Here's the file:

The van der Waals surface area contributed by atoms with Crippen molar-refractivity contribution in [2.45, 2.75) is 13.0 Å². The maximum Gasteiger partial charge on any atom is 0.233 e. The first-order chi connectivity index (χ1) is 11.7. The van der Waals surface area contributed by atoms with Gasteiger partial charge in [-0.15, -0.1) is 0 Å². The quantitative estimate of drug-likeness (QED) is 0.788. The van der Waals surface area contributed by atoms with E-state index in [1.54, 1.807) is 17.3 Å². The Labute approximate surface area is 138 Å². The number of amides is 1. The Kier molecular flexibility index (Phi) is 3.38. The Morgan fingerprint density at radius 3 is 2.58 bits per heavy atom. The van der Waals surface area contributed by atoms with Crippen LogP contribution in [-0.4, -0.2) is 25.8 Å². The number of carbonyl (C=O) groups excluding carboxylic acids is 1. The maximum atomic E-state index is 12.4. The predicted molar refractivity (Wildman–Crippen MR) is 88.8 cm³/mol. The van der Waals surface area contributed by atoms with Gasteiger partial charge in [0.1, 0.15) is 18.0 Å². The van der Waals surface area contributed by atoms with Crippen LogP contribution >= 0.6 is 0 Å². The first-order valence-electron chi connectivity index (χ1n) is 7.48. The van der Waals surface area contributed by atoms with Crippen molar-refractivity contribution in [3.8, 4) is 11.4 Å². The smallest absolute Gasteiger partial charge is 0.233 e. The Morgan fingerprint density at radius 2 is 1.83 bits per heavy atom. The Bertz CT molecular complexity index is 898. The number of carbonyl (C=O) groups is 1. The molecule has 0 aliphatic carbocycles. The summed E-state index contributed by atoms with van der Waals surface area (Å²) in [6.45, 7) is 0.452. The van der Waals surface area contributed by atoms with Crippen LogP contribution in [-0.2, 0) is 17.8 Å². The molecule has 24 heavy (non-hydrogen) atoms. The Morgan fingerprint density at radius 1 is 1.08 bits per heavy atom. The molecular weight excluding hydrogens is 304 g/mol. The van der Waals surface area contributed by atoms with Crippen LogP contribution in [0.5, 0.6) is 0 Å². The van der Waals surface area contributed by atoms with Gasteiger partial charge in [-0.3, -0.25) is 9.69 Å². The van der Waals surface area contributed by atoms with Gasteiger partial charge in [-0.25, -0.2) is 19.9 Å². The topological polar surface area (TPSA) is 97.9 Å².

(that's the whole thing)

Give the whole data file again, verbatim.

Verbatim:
The van der Waals surface area contributed by atoms with Crippen molar-refractivity contribution in [2.45, 2.75) is 13.0 Å². The maximum Gasteiger partial charge on any atom is 0.233 e. The first-order chi connectivity index (χ1) is 11.7. The van der Waals surface area contributed by atoms with Gasteiger partial charge in [-0.15, -0.1) is 0 Å². The quantitative estimate of drug-likeness (QED) is 0.788. The van der Waals surface area contributed by atoms with E-state index in [1.54, 1.807) is 17.3 Å². The Labute approximate surface area is 138 Å². The number of amides is 1. The Kier molecular flexibility index (Phi) is 3.38. The Morgan fingerprint density at radius 3 is 2.58 bits per heavy atom. The van der Waals surface area contributed by atoms with Crippen LogP contribution in [-0.4, -0.2) is 25.8 Å². The number of carbonyl (C=O) groups excluding carboxylic acids is 1. The maximum atomic E-state index is 12.4. The predicted molar refractivity (Wildman–Crippen MR) is 88.8 cm³/mol. The van der Waals surface area contributed by atoms with Gasteiger partial charge in [0.1, 0.15) is 18.0 Å². The van der Waals surface area contributed by atoms with Crippen LogP contribution >= 0.6 is 0 Å². The first-order valence-electron chi connectivity index (χ1n) is 7.48. The van der Waals surface area contributed by atoms with Crippen molar-refractivity contribution in [3.8, 4) is 11.4 Å². The smallest absolute Gasteiger partial charge is 0.233 e. The Morgan fingerprint density at radius 2 is 1.83 bits per heavy atom. The Bertz CT molecular complexity index is 898. The number of carbonyl (C=O) groups is 1. The molecule has 0 aliphatic carbocycles. The summed E-state index contributed by atoms with van der Waals surface area (Å²) in [6.45, 7) is 0.452. The van der Waals surface area contributed by atoms with Crippen LogP contribution in [-0.2, 0) is 17.8 Å². The molecule has 24 heavy (non-hydrogen) atoms. The Morgan fingerprint density at radius 1 is 1.08 bits per heavy atom. The molecular weight excluding hydrogens is 304 g/mol. The van der Waals surface area contributed by atoms with Crippen LogP contribution in [0.5, 0.6) is 0 Å². The van der Waals surface area contributed by atoms with Gasteiger partial charge in [-0.3, -0.25) is 9.69 Å². The van der Waals surface area contributed by atoms with Gasteiger partial charge in [-0.25, -0.2) is 19.9 Å². The topological polar surface area (TPSA) is 97.9 Å².